Sanders, Smith remove Myrick from CVB board

June 12, 2013 10:24:47 AM

Nathan Gregory - ngregory@cdispatch.com

 

Columbus Lowndes Convention and Visitors Bureau board member Harvey Myrick confirmed he was relieved of his duties Tuesday by Lowndes County Board of Supervisors President Harry Sanders and Columbus Mayor Robert Smith, the two who appointed him in 2011. 

 

Sanders also confirmed the decision, stating it was based on Myrick's affiliation with local annual festival Grilling on the River, which is an event funded by the CVB. Myrick founded the festival in 2006 and was its president until officially handing the reins to Chuck Cook in February. He remains involved with the event as a volunteer, Myrick said.  

 

Myrick was the lone member appointed by Sanders and Smith. The board of supervisors and city council each appoint four of the other eight CVB board members. 

 

Sanders said a meeting was called Tuesday based on a previous meeting called by CVB Executive Director Nancy Carpenter, board chairman Dewitt Hicks and board attorney Chris Hemphill. Sanders said he and Smith discussed a possible conflict of interest with Myrick before opting to call another meeting in which Myrick would be present. 

 

"(Myrick) insisted there was no conflict of interest, yet he's on the signature of the card for their checking account. His name was mentioned in the advertisements as the contact person and had his name and telephone number," Sanders said. "He was (also) the master of ceremonies, you might say, that put on that function. With those issues, we felt like he was still in conflict and had more to do with Grilling on the River than just being a volunteer. There's no volunteer in the world that has authorization to sign checks." 

 

Sanders said Myrick accused others involved with the CVB of also having conflicts of interest, but he told Myrick those were none of his and Smith's concern because they did not involve members appointed by him and Smith. 

 

Myrick was asked to resign and refused, after which Sanders officially informed him he was removed from the board. 

 

Sanders said the board will operate with eight voting members in the interim while he and Smith discuss possible replacements for Myrick. 

 

Myrick said the timing of their decision was "quite strange" and that the two were aware of his involvement with the festival upon appointing him. At that time, Myrick asked for an opinion from the state attorney general's office on his affiliation with the event. That office stated there was a possible conflict. In March 2012, the AG's response found that the CVB could fund an event staged by a non-profit if a member has personal but no financial interest, citing three sections of Mississippi State Code. It was also suggested that Myrick recuse himself from any board action concerning Grilling on the River, which he said he did.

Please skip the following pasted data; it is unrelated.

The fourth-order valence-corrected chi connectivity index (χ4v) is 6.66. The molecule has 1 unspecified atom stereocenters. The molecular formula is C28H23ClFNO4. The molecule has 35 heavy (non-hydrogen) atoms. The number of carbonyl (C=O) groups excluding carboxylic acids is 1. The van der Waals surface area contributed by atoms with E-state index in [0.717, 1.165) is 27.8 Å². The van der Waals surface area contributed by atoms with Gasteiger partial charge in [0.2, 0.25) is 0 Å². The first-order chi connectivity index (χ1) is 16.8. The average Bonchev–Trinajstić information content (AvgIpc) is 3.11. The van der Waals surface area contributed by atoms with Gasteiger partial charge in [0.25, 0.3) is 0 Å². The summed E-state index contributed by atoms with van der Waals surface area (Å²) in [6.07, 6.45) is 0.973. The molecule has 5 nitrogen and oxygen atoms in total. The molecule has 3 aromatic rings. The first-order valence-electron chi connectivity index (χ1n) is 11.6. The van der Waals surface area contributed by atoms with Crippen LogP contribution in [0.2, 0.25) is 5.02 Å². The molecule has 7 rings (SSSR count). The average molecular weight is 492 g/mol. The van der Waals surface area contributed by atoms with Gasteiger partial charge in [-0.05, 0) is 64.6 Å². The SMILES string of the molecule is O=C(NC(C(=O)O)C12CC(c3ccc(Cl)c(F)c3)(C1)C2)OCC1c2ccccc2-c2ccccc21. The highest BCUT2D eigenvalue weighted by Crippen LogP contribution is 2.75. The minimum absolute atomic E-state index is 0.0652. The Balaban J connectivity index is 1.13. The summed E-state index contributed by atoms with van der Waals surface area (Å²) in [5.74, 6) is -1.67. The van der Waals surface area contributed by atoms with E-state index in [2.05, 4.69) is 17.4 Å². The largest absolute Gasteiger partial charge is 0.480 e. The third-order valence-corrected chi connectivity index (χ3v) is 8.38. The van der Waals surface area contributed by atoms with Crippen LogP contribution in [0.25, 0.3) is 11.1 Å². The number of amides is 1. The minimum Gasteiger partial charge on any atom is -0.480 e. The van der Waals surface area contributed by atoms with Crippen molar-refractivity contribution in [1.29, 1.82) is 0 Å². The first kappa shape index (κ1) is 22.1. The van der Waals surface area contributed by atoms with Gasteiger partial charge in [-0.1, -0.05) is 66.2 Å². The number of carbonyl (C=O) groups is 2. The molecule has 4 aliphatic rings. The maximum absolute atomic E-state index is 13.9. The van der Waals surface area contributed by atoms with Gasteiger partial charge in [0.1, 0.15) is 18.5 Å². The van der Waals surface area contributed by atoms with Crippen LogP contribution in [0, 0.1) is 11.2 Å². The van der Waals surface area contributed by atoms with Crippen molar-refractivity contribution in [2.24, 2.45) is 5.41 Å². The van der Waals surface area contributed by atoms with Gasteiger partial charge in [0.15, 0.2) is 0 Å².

A registered agent/office statement of change form sent to the Mississippi Secretary of State's office and filed Feb. 26 lists a change from Myrick to Cook as the festival's president. The CVB board voted Feb. 25 to fund the festival. A recent grant report shows the event has received $4,000 of the $8,000 it was awarded by the CVB. 

 

Myrick said he was not given an opportunity to explain himself before he was removed. 

 

"I understood going into this meeting that they were both open minded and (were) going to allow me to rebut what had been brought up at the previous meeting," Myrick said. "Within six minutes, Supervisor Harry Sanders says, 'I've already made my mind up. Will you give us a letter of resignation?' I replied to him, 'No, I will not, because I don't feel I have anything to resign from.' He snapped back at me and said, 'Fine, you're fired.' Within another six minutes, they still did not want to listen to me. 

 

"In March of 2006 before (the festival) ever happened the first year, I did things right by registering with the Secretary of State as a non-profit organization conducting a barbecue contest...There were some issues last winter as far as my involvement," Myrick added. "One of our board members went online (and) saw my name on this document from 2006. I immediately corrected that by paying a fee, writing a new request for (the president's position)to be changed to Chuck Cook. I presented that document at the meeting (Tuesday) and (Sanders and Smith) didn't even hardly look at it." 

 

He admitted to having approved an ad with his contact information listed on one advertisement prior to this year's event, which he said was not intentional and was subsequently changed to include only a website. 

 

"It was not caught that my name and telephone number was there. It ran one week. It was brought to our attention, and we immediately removed that and put a website," Myrick said. "That could be construed as a conflict of interest. I consider it more of an oversight, which can happen any day." 

 

As to whether or not he was "master of ceremonies," Myrick said he had some involvement due to his history in "the barbecue world." 

 

"I've got 28 or 29 years of experience in the barbecue world going back to the Possum Town Pig Fest days," he said. "If they want to cuff my hands to say that I can't put in and give any of my knowledge to a festival that is benefiting the community, yes, I probably don't need to be on that board if they see that as a conflict of interest." 

 

Carpenter said concerns from CVB officials had been considered for several months. 

 

"For several months the potential for there being a conflict did exist and it was the decision of the appointing authorities to remove Mr. Myrick," Carpenter said. "It was not something that was thought of at the spur of the moment."

Nathan Gregory covers city and county government for The Dispatch.